The Amelie A. Wallace Gallery exhibits paintings, sculpture, photographs, and mixed media by professional artists (including faculty) and students of the Visual Arts Department. Lectures and discussions with the exhibiting artists are scheduled in conjunction with the opening of shows in the Gallery.
Located in the College's Campus Center, the Gallery’s three levels, connected by ramps, feature nearly three thousand square feet of exhibit space, plus track lighting that can be adjusted to highlight the displays. The center level opens onto an outdoor sculpture court that can be used to house outdoor displays. The entire facility is supported by two adjacent rooms for preparation and storage of exhibit materials.
"The Here and the Hereafter"
September 11–October 16, 2019
- Opening Reception: September 11, 4 – 7 pm
- Artist Talk: September 11, 5:30pm – 6:30 pm
Amelie A. Wallace Gallery is pleased to announce a solo exhibition of works by Sa’dia Rehman, a Queens-born artist who lives and works in New York City and Columbus, Ohio. Rehman employs multiple media that include works on paper, assemblages, and wall drawings to grapple with the constraints and possibilities of self and collective making as well as issues of representation, war, power, race, and gender centered on the family unit. She draws upon aspects of her Pakistani Muslim queer heritage as it has been shaped by post-Gulf War New Jersey, post-9/11 New York City, and the Trump-era Midwest. The title of the exhibition, The Here and the Hereafter, reflects the artist’s broad interpretation of Muslim thought about the connected lives we live on earth and in the afterlife. Rehman enacts the labor of undoing and re-building her alternate world through manual repetition, erasing, cutting, and stenciling.
Rehman’s practice employs materials and images commonly found in Pakistani and Muslim domestic spaces. In Even the Persians Are Now Showing Signs of Demanding a Constitutional Government (2019), Islamic prayer mats given to the artist by her relatives are repurposed—either cut out or punctured with holes—and treated as consumer objects appropriated as artistic ready-made. Rehman also creates simulacra of Muslim cultural objects, either by meticulously hand-drawing them or by stenciling parts of industrial objects, resulting in Islamicate patterns on the work’s surface. In her small black-and-white drawings, Rehman uses the intricate construct of Persian and Afghani carpets—replete with various motifs drawn from the Islamic art tradition: figurative images, text, and redaction—to create a diaristic work that forms an ascetic practice.
In Bul Bul ka Bacha (Nightingale’s Child), A Rhyme (2016), a large work on paper installed in grid format, the text of an Urdu lullaby the artist’s mother used to sing is repeatedly traced through a hand-cut stencil using graphite, spray paint, and charcoal. This rubbing and pushing process may be understood as deconstructing and reconstructing a gendered text that refers to a male bird.
The artist’s most recent works, which she calls ‘wall hangings’, incorporate mass media images of immigrant families and individuals targeted by the US administration. Contain (2019) is a large-scale stencil of a printed image of a family embracing as one of its members is about to be deported to their home country. The work is sprayed in somber black in an image that is at once sorrowful and tender.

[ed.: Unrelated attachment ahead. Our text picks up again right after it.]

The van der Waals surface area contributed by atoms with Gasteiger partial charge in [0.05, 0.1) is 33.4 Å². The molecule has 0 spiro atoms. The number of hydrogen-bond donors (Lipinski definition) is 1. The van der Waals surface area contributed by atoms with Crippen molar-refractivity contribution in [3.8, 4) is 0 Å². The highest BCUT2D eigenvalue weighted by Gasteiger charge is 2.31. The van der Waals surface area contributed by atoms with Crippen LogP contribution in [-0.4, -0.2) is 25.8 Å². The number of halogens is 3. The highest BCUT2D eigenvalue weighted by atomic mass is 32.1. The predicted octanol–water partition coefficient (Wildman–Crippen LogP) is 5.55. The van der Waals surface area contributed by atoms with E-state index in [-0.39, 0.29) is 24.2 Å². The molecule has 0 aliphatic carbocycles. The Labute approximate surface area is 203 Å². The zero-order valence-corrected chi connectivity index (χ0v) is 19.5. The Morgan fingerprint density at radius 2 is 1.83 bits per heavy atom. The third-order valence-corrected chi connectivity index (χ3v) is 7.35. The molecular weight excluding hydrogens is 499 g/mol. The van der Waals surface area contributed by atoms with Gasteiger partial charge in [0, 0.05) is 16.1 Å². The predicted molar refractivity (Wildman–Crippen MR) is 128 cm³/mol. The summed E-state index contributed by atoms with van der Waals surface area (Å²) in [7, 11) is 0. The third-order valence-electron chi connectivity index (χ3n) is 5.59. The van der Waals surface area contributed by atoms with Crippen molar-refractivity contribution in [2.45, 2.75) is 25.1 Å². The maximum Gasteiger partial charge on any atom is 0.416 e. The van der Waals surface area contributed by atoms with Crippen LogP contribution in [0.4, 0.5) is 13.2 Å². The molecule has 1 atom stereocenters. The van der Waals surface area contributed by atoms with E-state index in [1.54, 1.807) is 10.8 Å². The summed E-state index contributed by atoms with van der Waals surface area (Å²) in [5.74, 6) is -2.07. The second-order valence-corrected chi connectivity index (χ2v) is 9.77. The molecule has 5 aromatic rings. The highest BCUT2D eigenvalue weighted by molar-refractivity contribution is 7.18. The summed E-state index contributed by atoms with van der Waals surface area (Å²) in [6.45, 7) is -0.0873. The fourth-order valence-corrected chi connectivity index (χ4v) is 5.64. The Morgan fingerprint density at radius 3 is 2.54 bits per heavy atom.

Sa’dia Rehman (b. Queens, NY) is a multidisciplinary artist whose work explores how contemporary and historical images—in public and private records—communicate, consolidate, and contest ideas about race, power, and gender. Through drawing, Rehman obsessively pulls apart and puts together “images of consumption”— family photographs, mass media, and art historical images. In addition to her archive, her core materials include hand-cut stencils, photocopies, charcoal, graphite, erasers, spray paint, and ink.
Rehman has shared her work nationally and internationally at venues such as Twelve Gates Gallery (2019), The Kitchen (2018), Aicon (2018), Alwan for the Arts (2018), Center for Book Arts (2015), Local Projects (2015), Los Angeles Sony Theater (2015), Taubman Museum (2013), Queens Museum (2012), Brooklyn Museum (2010) and Pakistan National Council of the Arts, Islamabad (2006). She was a nominee of the 2017 Joan Mitchell Foundation Painters and Sculptors Grant, a recipient of the Aminah Brenda Lynn Robinson Grant (2018), the Meredith Morabito and Henrietta Mantooth Fellowship (2018) and the Ann Hamilton Travel Grant (2016). She has been awarded residencies at the NARS Foundation (2019), Edward Albee Foundation (2018), Byrdcliffe Woodstock (2018), Vermont Studio Center (2018), Rasquache Residency (2016), ASI/LMCC & Creative Capital (2011) and AIM Bronx Museum (2008). Her work has been featured in the NYTimes, Harper's, Art Papers, and ColorLines. Rahman received her MA from City College, CUNY (2006) and an MFA from Ohio State University (2017). Recently, Rehman was nominated a “Woman to Watch” by the National Museum of Women in the Arts, Washington, DC, where she will exhibit her work in May 2020.
Please contact the director in advance if you plan to attend the opening or an event, or to view the exhibition.
Mondays – Thursdays, 12 – 5PM, and by appointment
Campus Center, Main Level
SUNY College at Old Westbury
Route 107, Old Westbury, NY 11568
Long Island Expressway to exit 41N; 107N to the main gate of SUNY College at Old Westbury; turn left and follow the signs to Campus Center; go downstairs to Gallery on the main level.
The Gallery was formally dedicated to Amelie A. Wallace of Garden City on May 22, 1979. The late Mrs. Wallace, a member of the Old Westbury College Council from 1974 to 1980, was honored for her unflagging interest in the College and the State University as well as support of the arts at Old Westbury.
Email: yih [at] oldwestbury.edu